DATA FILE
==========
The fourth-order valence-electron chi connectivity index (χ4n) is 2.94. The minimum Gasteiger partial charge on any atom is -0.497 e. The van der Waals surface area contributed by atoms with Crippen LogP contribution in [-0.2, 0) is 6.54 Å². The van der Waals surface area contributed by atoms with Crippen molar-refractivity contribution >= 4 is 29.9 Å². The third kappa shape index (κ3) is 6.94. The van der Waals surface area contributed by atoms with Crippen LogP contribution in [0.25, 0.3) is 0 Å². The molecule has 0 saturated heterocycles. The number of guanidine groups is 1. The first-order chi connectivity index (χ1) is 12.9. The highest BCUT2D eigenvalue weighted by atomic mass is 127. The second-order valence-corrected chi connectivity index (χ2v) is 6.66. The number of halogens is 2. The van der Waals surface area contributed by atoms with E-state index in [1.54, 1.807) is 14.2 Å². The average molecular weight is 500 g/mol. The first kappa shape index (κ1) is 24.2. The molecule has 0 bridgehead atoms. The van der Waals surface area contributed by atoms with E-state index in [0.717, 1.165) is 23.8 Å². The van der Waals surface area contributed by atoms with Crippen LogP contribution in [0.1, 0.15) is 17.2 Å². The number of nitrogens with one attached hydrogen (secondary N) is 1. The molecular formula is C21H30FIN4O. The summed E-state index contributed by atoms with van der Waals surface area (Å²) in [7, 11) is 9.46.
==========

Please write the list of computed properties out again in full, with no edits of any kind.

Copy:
The fourth-order valence-electron chi connectivity index (χ4n) is 2.94. The minimum Gasteiger partial charge on any atom is -0.497 e. The van der Waals surface area contributed by atoms with Crippen LogP contribution in [-0.2, 0) is 6.54 Å². The van der Waals surface area contributed by atoms with Crippen molar-refractivity contribution >= 4 is 29.9 Å². The third kappa shape index (κ3) is 6.94. The van der Waals surface area contributed by atoms with Crippen LogP contribution in [0.25, 0.3) is 0 Å². The molecule has 0 saturated heterocycles. The number of guanidine groups is 1. The first-order chi connectivity index (χ1) is 12.9. The highest BCUT2D eigenvalue weighted by atomic mass is 127. The second-order valence-corrected chi connectivity index (χ2v) is 6.66. The number of halogens is 2. The van der Waals surface area contributed by atoms with E-state index in [1.54, 1.807) is 14.2 Å². The average molecular weight is 500 g/mol. The first kappa shape index (κ1) is 24.2. The molecule has 0 bridgehead atoms. The van der Waals surface area contributed by atoms with E-state index in [0.717, 1.165) is 23.8 Å². The van der Waals surface area contributed by atoms with Crippen LogP contribution in [0.1, 0.15) is 17.2 Å². The number of nitrogens with one attached hydrogen (secondary N) is 1. The molecular formula is C21H30FIN4O. The summed E-state index contributed by atoms with van der Waals surface area (Å²) in [7, 11) is 9.46.